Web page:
The Department's holdings in the history, literature, culture, and politics of Ireland from the seventeenth century to the middle of the twentieth century are concentrated in three named collections, the James F. Spoerri Collection of James Joyce, the W. B. Yeats Collection, and the P. S. O'Hegarty Collection. However, there also exist extensive Irish holdings in the general Rare Book Collection, making the combined Irish holdings among the most significant and sizable outside of Ireland.
For tips on searching Spencer's Irish collections and for a listing of our Irish manuscript holdings, please consult our Irish Collections Library Guide.
A collection of over 900 James Joyce items. The collection is unusually complete in printed material in both book and periodical form, including all first editions of Joyce's works except five minor items printed for copyright purposes which exist in only one, two, or three copies.
In 1953 the Library acquired from the Chicago attorney and book collector James F. Spoerri his collection of James Joyce, commencing what has proved to be a continuing interest in the literature and history of Ireland. This collection of over 900 items is unusually complete in printed material in both book and periodical form, including all first editions of Joyce's works except five minor items printed for copyright purposes which exist in only one, two, or three copies. It contains nearly all the books and pamphlets devoted entirely to the author and his works and over two hundred books and periodicals containing critical and biographical material.
Particularly uncommon items in the Joyce collection are copies of the two broadsides, The Holy Office (1904 or 1905) and Gas from a Burner (1912), the latter bearing in holograph the author's story of the destruction of the first (Dublin) edition of Dubliners. Also present are all three states of the first edition of Ulysses (1922), as well as a copy of the first edition of Ulysses in French, signed by Stuart Gilbert, who oversaw the translation, and inscribed by Joyce to his daughter Lucia on the date of issue; this copy has the novelty of bearing the strange post-mortem bookplate of the author. There is also a copy of the elusive Pomes Penyeach (Cleveland, 1931).
A collection of 25,000 items from the library of P. S. O'Hegarty, with incredible depth in Irish literature, history, and politics, including periodicals and ephemera.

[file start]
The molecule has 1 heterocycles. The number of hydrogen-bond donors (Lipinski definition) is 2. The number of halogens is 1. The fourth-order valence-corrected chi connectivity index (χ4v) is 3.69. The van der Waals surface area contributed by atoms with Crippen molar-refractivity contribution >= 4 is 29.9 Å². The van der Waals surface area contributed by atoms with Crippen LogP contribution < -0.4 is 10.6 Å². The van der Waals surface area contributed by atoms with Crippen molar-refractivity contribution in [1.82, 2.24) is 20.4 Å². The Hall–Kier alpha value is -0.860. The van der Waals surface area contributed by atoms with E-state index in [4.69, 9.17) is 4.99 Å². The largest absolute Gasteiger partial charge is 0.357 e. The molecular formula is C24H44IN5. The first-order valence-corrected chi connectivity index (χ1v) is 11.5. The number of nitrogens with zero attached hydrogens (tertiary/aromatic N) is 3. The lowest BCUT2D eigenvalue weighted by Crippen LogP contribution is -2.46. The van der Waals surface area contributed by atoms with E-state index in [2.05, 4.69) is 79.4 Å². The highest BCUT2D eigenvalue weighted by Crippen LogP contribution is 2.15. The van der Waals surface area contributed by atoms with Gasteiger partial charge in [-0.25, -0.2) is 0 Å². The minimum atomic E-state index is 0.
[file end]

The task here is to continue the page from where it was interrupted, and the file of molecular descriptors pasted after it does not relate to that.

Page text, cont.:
In 1959 the University of Kansas acquired the remainder of the library of P. S. O'Hegarty, former Secretary of the Irish Post Office and an avid book collector, from whom the Yeats Collection had already been acquired. The 25,000 items of this purchase, the greater part of which is now housed as a group in the Department of Special Collections, immeasurably strengthened our resources in Anglo-Irish literature and history, giving rise to new interests and new courses.
The Irish literary renaissance figures other than Yeats are here in profusion: the Abbey Theatre plays; an extensive group of Abbey Theatre programs, more than 160 of them ranging from 1904 to 1922; the plays of Lady Gregory and of Synge; the complete output of the Dun Emer and Cuala presses, including the broadsides and other ephemera; books and periodicals reflecting this national literary movement.
Irish history, from the seventeenth century to the revolutionary movements of the twentieth century, is extraordinarily well-represented, with newspapers, propaganda pamphlets, broadsheets, local history publications, songs, and scholarly works. Indeed the Irish holdings of the O'Hegarty library, taken together with the Joyce collection, the Sean O'Casey publications given to the Library by Franklin D. Murphy, former Chancellor of the University, and the earlier Irish writers already in the collections, give Kansas outstandingly strong Hibernian resources.
In addition to its Irish riches, the O'Hegarty Library contains excellent holdings in nineteenth- and early twentieth-century English literature, and children's literature, especially nineteenth-century boys' books and magazines.
A premier W. B. Yeats collection containing all but two of his works in first edition, numerous periodical publications, and several score of books from his personal library (including copies of his own works with his annotations) or having close association in one way or another with the Yeats family.
In 1955 the Library purchased from P. S. O'Hegarty, former Secretary of the Irish Post Office, one of the premier collections of William Butler Yeats. O'Hegarty, a one-time member of several revolutionary groups, bookseller, historian, bibliographer and editor, was well-acquainted with most of the legendary figures of the Irish literary renaissance, Yeats and his family, Synge, Lady Gregory, and the Abbey Theatre group, and this acquaintance produced a matchless opportunity for the collection of their works as they appeared.
The William Butler Yeats collection is a remarkably rich one: all of Yeats' works in first edition except the very scarce Mosada (1886) and The Hour-Glass (1903), with many later and variant editions and printings; books edited or containing contributions by Yeats; several score of books from his personal library (including copies of his own works with his annotations) or having close association in one way or another with the Yeats family; runs of periodicals with which he was associated, such as Samhain, The Arrow, Shanachie, and Dana; many single issues of periodicals in which material by or about Yeats appeared, including particularly elusive journals such as the Kilkenny Monitor and the Irish Home Reading Magazine; even the published Debates of the Irish Parliament in which Yeats was a Senator from the beginning.